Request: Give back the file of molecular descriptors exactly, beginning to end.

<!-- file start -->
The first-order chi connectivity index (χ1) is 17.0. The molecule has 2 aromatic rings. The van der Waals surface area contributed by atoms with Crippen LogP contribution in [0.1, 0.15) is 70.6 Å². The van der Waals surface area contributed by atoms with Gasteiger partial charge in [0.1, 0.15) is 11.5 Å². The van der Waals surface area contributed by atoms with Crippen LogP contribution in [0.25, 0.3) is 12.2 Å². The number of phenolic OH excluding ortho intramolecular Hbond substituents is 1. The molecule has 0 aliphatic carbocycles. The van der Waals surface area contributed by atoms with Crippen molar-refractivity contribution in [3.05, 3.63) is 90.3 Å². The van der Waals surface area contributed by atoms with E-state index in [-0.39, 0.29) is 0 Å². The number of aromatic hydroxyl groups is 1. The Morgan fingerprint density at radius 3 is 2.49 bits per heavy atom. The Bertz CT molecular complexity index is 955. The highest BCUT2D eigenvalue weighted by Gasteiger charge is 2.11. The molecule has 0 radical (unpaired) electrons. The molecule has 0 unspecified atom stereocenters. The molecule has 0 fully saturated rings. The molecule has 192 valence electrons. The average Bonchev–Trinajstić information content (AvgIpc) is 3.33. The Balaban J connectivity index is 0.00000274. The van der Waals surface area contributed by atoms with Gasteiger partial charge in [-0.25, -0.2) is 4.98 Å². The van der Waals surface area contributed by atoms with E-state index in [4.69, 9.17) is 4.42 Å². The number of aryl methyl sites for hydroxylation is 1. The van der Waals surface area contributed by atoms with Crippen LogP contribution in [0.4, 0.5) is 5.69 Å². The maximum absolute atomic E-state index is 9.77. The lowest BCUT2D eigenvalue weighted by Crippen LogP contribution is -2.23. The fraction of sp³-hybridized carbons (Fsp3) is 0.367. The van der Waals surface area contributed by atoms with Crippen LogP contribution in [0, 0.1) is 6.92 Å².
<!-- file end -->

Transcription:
The first-order chi connectivity index (χ1) is 17.0. The molecule has 2 aromatic rings. The van der Waals surface area contributed by atoms with Crippen LogP contribution in [0.1, 0.15) is 70.6 Å². The van der Waals surface area contributed by atoms with Gasteiger partial charge in [0.1, 0.15) is 11.5 Å². The van der Waals surface area contributed by atoms with Crippen LogP contribution in [0.25, 0.3) is 12.2 Å². The number of phenolic OH excluding ortho intramolecular Hbond substituents is 1. The molecule has 0 aliphatic carbocycles. The van der Waals surface area contributed by atoms with Crippen molar-refractivity contribution in [3.05, 3.63) is 90.3 Å². The van der Waals surface area contributed by atoms with E-state index in [-0.39, 0.29) is 0 Å². The number of aromatic hydroxyl groups is 1. The Morgan fingerprint density at radius 3 is 2.49 bits per heavy atom. The Bertz CT molecular complexity index is 955. The highest BCUT2D eigenvalue weighted by Gasteiger charge is 2.11. The molecule has 0 radical (unpaired) electrons. The molecule has 0 unspecified atom stereocenters. The molecule has 0 fully saturated rings. The molecule has 192 valence electrons. The average Bonchev–Trinajstić information content (AvgIpc) is 3.33. The Balaban J connectivity index is 0.00000274. The van der Waals surface area contributed by atoms with Gasteiger partial charge in [-0.25, -0.2) is 4.98 Å². The van der Waals surface area contributed by atoms with E-state index in [4.69, 9.17) is 4.42 Å². The number of aryl methyl sites for hydroxylation is 1. The van der Waals surface area contributed by atoms with Crippen LogP contribution in [0.4, 0.5) is 5.69 Å². The maximum absolute atomic E-state index is 9.77. The lowest BCUT2D eigenvalue weighted by Crippen LogP contribution is -2.23. The fraction of sp³-hybridized carbons (Fsp3) is 0.367. The van der Waals surface area contributed by atoms with Crippen LogP contribution in [0, 0.1) is 6.92 Å².